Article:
Following long-term COVID-19-related closures, Florida’s Walt Disney World Resort has opened back up for business and California’s Disneyland is slated to reopen on April 30th. The family-friendly company also took some time away from celebrating its big news to announce some inclusive and diversity-promoting efforts it had implemented during the company’s time away.
Joey Nolfi of Entertainment Weekly has reported that “Disney is committed to making its theme parks the happiest places on earth for both guests and its employees, according to a new initiative aimed at amplifying diversity, inclusion and individual expression among its workforce,” which now includes ‘gender-inclusive hairstyles’ and tattoos.
In its announcement of the new changes, Disney Parks Chairman Josh D’Amaro said “we want our guests to see their own backgrounds and traditions reflected in the stories, experiences and products they encounter in their interactions with Disney. And we want our cast members — and future cast members — to feel a sense of belonging at work.”
“The world is changing, and we will change with it,” the company said.
D’Amaro said that that means “cultivating an environment where all people feel welcomed and appreciated for their unique life experiences, perspectives and culture. Where we celebrate allyship and support for each other. And where diverse views and ideas are sought after as critical contributions towards our collective success.”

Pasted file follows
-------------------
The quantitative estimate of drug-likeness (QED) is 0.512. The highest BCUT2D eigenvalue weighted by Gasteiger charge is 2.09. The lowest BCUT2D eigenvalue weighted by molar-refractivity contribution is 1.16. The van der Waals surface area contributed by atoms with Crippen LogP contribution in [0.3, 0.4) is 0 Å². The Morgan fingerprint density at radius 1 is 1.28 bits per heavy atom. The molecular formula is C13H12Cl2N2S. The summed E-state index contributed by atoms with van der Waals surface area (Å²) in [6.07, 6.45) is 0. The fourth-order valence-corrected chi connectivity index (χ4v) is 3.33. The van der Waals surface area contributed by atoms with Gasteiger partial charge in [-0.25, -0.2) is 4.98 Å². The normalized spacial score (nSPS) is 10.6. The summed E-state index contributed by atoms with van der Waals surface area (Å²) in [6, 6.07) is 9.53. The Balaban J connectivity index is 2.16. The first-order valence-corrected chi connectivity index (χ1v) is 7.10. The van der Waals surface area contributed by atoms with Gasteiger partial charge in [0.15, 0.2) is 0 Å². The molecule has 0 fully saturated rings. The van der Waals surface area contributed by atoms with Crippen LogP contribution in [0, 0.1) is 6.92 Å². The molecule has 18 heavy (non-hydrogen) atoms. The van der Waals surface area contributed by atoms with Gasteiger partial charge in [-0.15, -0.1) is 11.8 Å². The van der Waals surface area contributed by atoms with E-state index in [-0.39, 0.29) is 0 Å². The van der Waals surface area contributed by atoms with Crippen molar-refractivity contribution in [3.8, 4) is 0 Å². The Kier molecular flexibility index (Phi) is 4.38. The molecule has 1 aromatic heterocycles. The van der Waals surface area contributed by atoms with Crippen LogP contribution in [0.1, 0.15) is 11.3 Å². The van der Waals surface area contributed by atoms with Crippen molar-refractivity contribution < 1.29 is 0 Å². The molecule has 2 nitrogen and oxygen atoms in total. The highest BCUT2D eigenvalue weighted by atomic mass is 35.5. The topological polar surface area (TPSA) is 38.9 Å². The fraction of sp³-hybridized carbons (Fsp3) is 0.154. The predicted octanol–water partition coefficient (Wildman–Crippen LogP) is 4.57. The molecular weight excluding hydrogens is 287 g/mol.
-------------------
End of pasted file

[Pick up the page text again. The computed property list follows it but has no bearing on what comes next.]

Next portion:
While parks were closed for the past 16 months, D’Amaro said the company spoke with numerous existing employees and began working with them to “develop an approach to making inclusivity a core tenet of its daily operations.”
“Our new approach provides greater flexibility with respect to forms of personal expression surrounding gender-inclusive hairstyles, jewelry, nail styles and costume choices; and allowing appropriate visible tattoos,” D’Amaro said. “We’re updating them to not only remain relevant in today’s workplace but also enable our cast members to better express their cultures and individuality at work.”
D’Amaro said the company is so committed to these principles that it is also updating a 65-year-old code of operations the theme parks used to guide all actions and decisions; its “Four Keys” — safety, show, courtesy and efficiency — will now become five keys, with the new fifth “key” representing inclusion.
In addition to renewed efforts at inclusivity for its employees, Disney also announced that it was in the process of revamping popular attractions such as Splash Mountain and the Jungle Cruise rides to remove racially insensitive portrayals. Disney is also working to increase representation of Black experiences within its parks, including a new Soul attraction at Epcot highlighting the varied history of jazz music, inspired by Disney’s 2020 animated film.
“We’ll never stop working to make sure that Disney is a welcoming place for all,” D’Amaro said. “I’m excited about where we’re headed, and we’ll have more to share soon. Thank you for joining us on this journey.”